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R&R 137 | The Secret History

I've been writing everywhere now that I decided to look at this project as something I'm doing completely and unapologetically for myself. Nonetheless, I do wish to sincerely thank those of you who've been keeping track of this project and site, who've supported me and who've tried to keep me going. Thank you guys. And now without further ado: 

Donna Tartt
The Secret History
First published in: 1992
This edition: First Vintage Contemporaries edition, 2004
ISBN: 1-4000-3170-0
Genre: psychological thriller (mostly)
Pages: 559
Cover photography by Alinary / Art Resource NY; cover design by Barbara de Wilde and Chip Kidd


For my first review in many, many months I've chosen a book that I've read a while ago, a book that was buzzed about a lot when it was first published. That buzz is no more. But one of the things I personally like about my taste in books, is that I don't go along with fads. I don't always read “what everyone else is reading”, I don't keep track of what's new and what's hot. Sure, at times I will get curious and read and review new books (I just had to do FIFTY SHADES, obviously), and I can get really excited about upcoming new material from favorite authors… but to me, any unread book is a new book, and it's worthy of reviewing just as much as recently published work.

THE SECRET HISTORY by Donna Tartt is a book I read earlier on during this project, but it's always stayed with me. I read Tartt's THE LITTLE FRIEND before this one, and I was already very impressed with the author's ability to set a haunting, eerie, foreshadowing mood. But THE LITTLE FRIEND wasn't what I expected it to be; I'd decided to read thrillers for a month, and in the spirit of Themed Reading had hoped it would be more of a plot-driven thriller. It ended up being good in different ways; it had that beautiful haunting undertone throughout. But it wasn't what I wanted at the time. But it did inspire me to get a copy of THE SECRET HISTORY, which did turn out to have that eerie mystery, but with a bit of a faster plot to it, which really takes off after only a few chapters.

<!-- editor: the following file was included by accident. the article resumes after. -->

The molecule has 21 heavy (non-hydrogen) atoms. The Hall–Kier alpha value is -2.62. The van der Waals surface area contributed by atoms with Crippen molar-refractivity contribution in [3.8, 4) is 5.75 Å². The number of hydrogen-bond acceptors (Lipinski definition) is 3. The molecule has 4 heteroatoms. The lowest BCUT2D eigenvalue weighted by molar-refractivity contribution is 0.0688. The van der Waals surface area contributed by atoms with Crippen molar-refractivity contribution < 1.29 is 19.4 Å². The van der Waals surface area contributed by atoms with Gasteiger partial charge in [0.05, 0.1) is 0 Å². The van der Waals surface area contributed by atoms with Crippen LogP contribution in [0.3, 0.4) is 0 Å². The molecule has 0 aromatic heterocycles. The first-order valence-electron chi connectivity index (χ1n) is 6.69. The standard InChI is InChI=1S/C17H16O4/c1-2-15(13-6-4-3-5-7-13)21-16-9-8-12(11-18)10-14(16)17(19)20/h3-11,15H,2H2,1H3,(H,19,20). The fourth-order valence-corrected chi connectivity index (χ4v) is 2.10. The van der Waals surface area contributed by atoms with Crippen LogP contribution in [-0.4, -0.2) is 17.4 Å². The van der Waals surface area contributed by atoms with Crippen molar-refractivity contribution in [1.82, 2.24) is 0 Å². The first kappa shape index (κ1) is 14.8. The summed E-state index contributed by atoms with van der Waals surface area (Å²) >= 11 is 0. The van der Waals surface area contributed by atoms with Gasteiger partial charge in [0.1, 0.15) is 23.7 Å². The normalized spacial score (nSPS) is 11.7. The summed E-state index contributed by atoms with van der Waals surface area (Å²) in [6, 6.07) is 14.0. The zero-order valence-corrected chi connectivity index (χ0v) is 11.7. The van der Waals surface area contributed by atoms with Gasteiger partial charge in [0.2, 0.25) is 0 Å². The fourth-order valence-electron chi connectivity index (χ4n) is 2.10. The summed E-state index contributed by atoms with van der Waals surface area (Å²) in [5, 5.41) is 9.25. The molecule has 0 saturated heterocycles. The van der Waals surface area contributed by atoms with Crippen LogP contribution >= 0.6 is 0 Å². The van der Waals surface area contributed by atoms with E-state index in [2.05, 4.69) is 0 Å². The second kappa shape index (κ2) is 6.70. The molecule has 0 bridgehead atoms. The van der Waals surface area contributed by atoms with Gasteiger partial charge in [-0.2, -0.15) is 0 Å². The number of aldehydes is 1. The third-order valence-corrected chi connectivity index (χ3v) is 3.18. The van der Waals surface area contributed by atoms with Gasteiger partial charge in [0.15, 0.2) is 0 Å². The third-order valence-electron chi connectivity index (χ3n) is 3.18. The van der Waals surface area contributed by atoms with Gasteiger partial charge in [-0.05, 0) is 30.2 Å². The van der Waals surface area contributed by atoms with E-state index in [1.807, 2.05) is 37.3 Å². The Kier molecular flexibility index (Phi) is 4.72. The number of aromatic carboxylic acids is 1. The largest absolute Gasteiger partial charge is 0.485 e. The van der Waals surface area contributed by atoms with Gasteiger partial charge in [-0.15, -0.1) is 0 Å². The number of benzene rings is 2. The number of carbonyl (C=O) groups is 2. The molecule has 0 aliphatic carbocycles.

What I love about reading thrillers is "helping" to solve the who- and/or whydunits, but I prefer it if it isn't too corny, except of course in case of comedy and satire. Much like in THE LITTLE FRIEND, Tartt drops subtle hints and omens throughout the book, but whereas THE LITTLE FRIEND ended up in a different direction from my expectations, picking up on bits and pieces in THE SECRET HISTORY did prove to be more rewarding for a wannabe detective like yours truly.

THE SECRET HISTORY is a whydunit: a thriller in which the focus of the mystery is on motive, not on the culprit's identity. We instantly know someone dies: our narrator, scholarship student Richard Papen, informs us of the death of Edmund "Bunny" Corcoran on the very first page. The how and why of it, that will have to wait.

First Richard brings us to Hampden College, Vermont, where he studies the classics, eagerly hoping to be included in Professor Julian Morrow's elite class consisting of a small clique of eccentric and too-smart-for-their-own-good students from privileged backgrounds. After being rejected, however, Richard still hangs around, hoping to impress the other students, eventually gaining their approval when he helps them solve a problem, thus proving his worth and earning a spot in Julian's class after all. The group collectively worship Julian and his moral-less teachings to a point of obsession, and one evening while under the influence of both alcohol and their mentor, things go horribly, irreversibly, devastatingly wrong…